Hospitals work to get mentally ill out of Emergency Rooms

New Hampshire Union Leader

Concord Hospital has had a separate area in its emergency department for taking care of behavioral health patients since 2007.

But back then, they were just consult rooms, according to Camille Kennedy, the hospital’s director of behavioral health services. About eight years ago, they started seeing more patients having to stay overnight in those rooms, she said, and hospital leaders decided that had to change.

Today, Concord Hospital’s “yellow pod” has six rooms for patients with more acute illness; and a common room that can house four lower-acuity patients, where therapy and group activities can be held. There’s a dedicated nurses station, behavioral health staff and security.

Kennedy said Elliot Hospital’s behavioral health staff toured the yellow pod before they created their newly expanded Psychiatric Evaluation Program (PEP) unit.

Heidi St. Hilaire, nurse manager of adult behavioral health at Elliot Hospital, said the hospital’s six-room PEP is staffed with behavioral health nurses trained in violence prevention and de-escalation techniques. Nurses will work 12-hour shifts, working individually with patients to help resolve the issues that brought them to the hospital.

St. Hilaire said the goal was to get these patients out of the chaos of the emergency department. “If you come into the ER and you’re anxious, we want to put you in a quieter place that’s going to be conducive to helping resolve that anxiety,” she said.

All patients who come in to the PEP unit are evaluated by clinicians from the Mental Health Center of Greater Manchester (MHCGM). And any patient who stays more than 24 hours is seen by a psychiatrist.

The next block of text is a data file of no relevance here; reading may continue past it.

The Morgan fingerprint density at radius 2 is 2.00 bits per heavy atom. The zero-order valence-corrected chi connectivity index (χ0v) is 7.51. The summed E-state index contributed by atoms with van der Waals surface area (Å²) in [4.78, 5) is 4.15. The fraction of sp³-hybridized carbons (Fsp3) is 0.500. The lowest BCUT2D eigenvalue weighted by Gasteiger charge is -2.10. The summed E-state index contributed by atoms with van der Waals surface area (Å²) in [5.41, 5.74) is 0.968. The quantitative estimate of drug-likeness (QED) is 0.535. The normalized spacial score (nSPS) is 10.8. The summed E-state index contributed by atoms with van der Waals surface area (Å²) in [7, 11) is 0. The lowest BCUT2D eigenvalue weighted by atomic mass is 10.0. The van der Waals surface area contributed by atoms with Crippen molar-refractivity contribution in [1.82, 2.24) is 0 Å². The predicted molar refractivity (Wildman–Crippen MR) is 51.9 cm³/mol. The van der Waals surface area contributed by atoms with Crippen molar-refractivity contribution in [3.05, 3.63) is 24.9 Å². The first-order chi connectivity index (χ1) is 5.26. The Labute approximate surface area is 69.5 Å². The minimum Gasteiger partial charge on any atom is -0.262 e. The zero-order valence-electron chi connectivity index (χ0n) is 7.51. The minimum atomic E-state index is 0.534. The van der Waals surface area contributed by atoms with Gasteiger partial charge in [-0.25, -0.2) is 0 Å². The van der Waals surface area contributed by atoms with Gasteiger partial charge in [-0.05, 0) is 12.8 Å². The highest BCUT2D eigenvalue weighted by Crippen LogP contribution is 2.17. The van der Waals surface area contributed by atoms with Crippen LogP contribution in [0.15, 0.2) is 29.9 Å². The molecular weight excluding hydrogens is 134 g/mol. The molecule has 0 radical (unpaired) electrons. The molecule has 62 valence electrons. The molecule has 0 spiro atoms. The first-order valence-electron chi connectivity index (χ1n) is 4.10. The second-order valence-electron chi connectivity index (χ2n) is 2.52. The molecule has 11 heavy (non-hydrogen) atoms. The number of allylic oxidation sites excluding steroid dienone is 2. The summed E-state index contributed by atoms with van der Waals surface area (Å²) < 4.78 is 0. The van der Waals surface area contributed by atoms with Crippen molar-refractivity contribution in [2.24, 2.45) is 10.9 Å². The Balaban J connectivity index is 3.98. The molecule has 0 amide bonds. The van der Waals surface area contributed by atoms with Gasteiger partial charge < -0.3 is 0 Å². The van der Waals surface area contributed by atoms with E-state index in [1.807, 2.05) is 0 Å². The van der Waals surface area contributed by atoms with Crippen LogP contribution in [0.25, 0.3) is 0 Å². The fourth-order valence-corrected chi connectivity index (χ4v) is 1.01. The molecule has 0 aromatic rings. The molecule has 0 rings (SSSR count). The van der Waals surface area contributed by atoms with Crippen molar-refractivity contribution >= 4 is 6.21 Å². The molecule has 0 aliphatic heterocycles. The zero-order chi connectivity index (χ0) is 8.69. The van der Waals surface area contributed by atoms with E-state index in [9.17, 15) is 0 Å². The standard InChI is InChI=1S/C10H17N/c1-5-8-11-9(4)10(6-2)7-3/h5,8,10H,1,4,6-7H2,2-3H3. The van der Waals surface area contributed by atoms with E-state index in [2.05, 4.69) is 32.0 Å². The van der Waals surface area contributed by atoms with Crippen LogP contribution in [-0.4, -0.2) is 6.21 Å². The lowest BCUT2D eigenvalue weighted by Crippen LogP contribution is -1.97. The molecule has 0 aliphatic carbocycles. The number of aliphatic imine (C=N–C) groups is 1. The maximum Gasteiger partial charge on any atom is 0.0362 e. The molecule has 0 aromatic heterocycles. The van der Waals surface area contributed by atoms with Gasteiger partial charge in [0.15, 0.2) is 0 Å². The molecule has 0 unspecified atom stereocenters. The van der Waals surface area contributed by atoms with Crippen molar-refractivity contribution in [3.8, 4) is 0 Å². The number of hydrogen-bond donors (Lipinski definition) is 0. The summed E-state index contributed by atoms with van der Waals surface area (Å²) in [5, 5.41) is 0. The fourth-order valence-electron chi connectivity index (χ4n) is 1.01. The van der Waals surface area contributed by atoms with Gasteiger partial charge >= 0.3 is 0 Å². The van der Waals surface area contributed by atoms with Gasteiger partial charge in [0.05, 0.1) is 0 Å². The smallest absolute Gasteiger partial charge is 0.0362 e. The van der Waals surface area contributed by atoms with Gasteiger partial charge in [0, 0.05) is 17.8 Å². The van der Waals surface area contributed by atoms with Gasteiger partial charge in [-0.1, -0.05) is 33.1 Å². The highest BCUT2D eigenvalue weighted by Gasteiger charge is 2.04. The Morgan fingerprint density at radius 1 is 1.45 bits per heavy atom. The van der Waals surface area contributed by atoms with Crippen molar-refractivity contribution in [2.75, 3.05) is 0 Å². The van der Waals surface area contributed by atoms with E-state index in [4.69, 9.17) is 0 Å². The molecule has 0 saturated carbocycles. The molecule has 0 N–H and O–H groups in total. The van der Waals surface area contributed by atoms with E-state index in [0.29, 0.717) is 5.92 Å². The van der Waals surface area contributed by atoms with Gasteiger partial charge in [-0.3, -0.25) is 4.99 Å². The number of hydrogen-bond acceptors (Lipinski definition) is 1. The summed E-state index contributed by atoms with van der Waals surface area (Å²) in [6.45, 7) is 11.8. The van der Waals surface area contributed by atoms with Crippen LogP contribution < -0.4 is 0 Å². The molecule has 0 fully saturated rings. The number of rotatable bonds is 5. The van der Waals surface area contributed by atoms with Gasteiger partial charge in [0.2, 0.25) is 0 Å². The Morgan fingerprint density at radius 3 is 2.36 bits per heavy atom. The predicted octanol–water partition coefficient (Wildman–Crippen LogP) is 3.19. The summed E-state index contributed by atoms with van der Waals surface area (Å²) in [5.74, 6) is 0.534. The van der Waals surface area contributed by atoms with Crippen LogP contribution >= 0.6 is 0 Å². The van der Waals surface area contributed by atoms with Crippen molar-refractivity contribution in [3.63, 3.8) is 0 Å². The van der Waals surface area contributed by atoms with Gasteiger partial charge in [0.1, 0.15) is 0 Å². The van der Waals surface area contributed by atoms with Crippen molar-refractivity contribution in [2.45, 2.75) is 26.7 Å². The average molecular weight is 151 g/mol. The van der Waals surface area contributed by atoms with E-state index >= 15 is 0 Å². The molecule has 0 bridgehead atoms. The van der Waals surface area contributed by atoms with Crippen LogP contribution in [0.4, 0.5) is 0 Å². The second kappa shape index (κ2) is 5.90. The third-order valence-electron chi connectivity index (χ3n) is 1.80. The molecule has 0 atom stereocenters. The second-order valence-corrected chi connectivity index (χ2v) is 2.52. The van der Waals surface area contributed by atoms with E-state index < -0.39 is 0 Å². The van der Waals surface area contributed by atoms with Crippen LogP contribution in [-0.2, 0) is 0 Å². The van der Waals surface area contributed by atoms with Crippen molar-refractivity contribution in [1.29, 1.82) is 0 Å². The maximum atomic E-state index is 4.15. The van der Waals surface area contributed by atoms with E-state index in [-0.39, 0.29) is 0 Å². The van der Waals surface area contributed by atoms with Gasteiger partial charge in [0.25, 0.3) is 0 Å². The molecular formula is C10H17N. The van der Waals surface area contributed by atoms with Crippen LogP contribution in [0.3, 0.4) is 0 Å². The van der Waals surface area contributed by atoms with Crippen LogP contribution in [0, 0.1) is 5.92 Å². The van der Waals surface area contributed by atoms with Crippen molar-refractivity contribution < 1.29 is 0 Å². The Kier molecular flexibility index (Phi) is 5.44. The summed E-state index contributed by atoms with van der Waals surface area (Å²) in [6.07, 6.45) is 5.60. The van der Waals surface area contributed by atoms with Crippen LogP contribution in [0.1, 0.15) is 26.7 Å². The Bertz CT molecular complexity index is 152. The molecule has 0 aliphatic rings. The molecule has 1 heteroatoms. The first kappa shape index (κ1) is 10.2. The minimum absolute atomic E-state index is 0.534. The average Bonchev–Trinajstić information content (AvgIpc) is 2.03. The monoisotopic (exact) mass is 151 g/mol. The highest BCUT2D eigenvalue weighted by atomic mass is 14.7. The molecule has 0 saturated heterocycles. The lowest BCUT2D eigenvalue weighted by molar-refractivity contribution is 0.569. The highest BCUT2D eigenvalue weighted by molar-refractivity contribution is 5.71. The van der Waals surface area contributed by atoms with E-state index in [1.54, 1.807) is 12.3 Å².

Mark Bodwell, coordinator of emergency and interim care services for MHCGM, said Elliot’s new PEP unit will offer “a better atmosphere” for such evaluations. But at the same time, he said, providers know that the ER is not the best place to treat these patients.

He’s hoping resources such as the state’s three mobile crisis response teams will get people the help they need before they end up in emergency rooms. “We’re trying to get the word out there that there’s lots of other options,” he said.

Anna Pousland, director of emergency and interim care services for MHCGM, said her agency also just created a new “intensive transition team” that will go to emergency departments to meet with patients and connect them with resources and community services that can help ease a crisis. “So we’re really hopeful that that team will impact the number of people in the E.D.s because people will hopefully be stabilized in a sustainable way,” she said.

There’s some evidence that’s starting to happen.

Pousland said MHCGM did clinical evaluations for 3,261 patients in emergency rooms in the fiscal year that ended June 30. That was 351 fewer individuals than were seen during the prior fiscal year.

It’s the first time those numbers have declined since 2009, she said.

Kennedy said if she could create the ideal space from the ground up, “It would not be in the E.D. but on campus close to the E.D. so that they could go directly to that area.

“And it would be a bright, comfortable, calming area with rooms for family meetings and more comfortable, spacious rooms for the patient,”she said.